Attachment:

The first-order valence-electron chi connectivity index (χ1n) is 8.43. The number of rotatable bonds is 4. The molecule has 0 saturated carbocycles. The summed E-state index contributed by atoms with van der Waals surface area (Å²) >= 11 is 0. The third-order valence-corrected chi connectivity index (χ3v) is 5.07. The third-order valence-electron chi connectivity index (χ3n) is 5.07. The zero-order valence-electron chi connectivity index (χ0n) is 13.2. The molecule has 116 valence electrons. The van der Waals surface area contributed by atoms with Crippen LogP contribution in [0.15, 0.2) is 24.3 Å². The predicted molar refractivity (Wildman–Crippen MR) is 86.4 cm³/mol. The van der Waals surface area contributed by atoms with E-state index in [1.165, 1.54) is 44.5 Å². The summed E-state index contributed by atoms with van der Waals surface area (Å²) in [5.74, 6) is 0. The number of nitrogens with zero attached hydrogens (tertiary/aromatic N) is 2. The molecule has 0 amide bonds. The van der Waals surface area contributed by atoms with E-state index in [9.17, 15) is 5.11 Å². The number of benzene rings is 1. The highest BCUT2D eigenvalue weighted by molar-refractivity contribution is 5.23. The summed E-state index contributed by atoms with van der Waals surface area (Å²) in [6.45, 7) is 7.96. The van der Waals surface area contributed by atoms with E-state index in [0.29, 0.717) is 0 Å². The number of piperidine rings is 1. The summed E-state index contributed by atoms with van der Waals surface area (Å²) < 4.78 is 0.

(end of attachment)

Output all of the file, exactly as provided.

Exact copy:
The first-order valence-electron chi connectivity index (χ1n) is 8.43. The number of rotatable bonds is 4. The molecule has 0 saturated carbocycles. The summed E-state index contributed by atoms with van der Waals surface area (Å²) >= 11 is 0. The third-order valence-corrected chi connectivity index (χ3v) is 5.07. The third-order valence-electron chi connectivity index (χ3n) is 5.07. The zero-order valence-electron chi connectivity index (χ0n) is 13.2. The molecule has 116 valence electrons. The van der Waals surface area contributed by atoms with Crippen LogP contribution in [0.15, 0.2) is 24.3 Å². The predicted molar refractivity (Wildman–Crippen MR) is 86.4 cm³/mol. The van der Waals surface area contributed by atoms with E-state index in [1.165, 1.54) is 44.5 Å². The summed E-state index contributed by atoms with van der Waals surface area (Å²) in [5.74, 6) is 0. The number of nitrogens with zero attached hydrogens (tertiary/aromatic N) is 2. The molecule has 0 amide bonds. The van der Waals surface area contributed by atoms with E-state index in [9.17, 15) is 5.11 Å². The number of benzene rings is 1. The highest BCUT2D eigenvalue weighted by molar-refractivity contribution is 5.23. The summed E-state index contributed by atoms with van der Waals surface area (Å²) in [6.45, 7) is 7.96. The van der Waals surface area contributed by atoms with E-state index in [0.29, 0.717) is 0 Å². The number of piperidine rings is 1. The summed E-state index contributed by atoms with van der Waals surface area (Å²) < 4.78 is 0.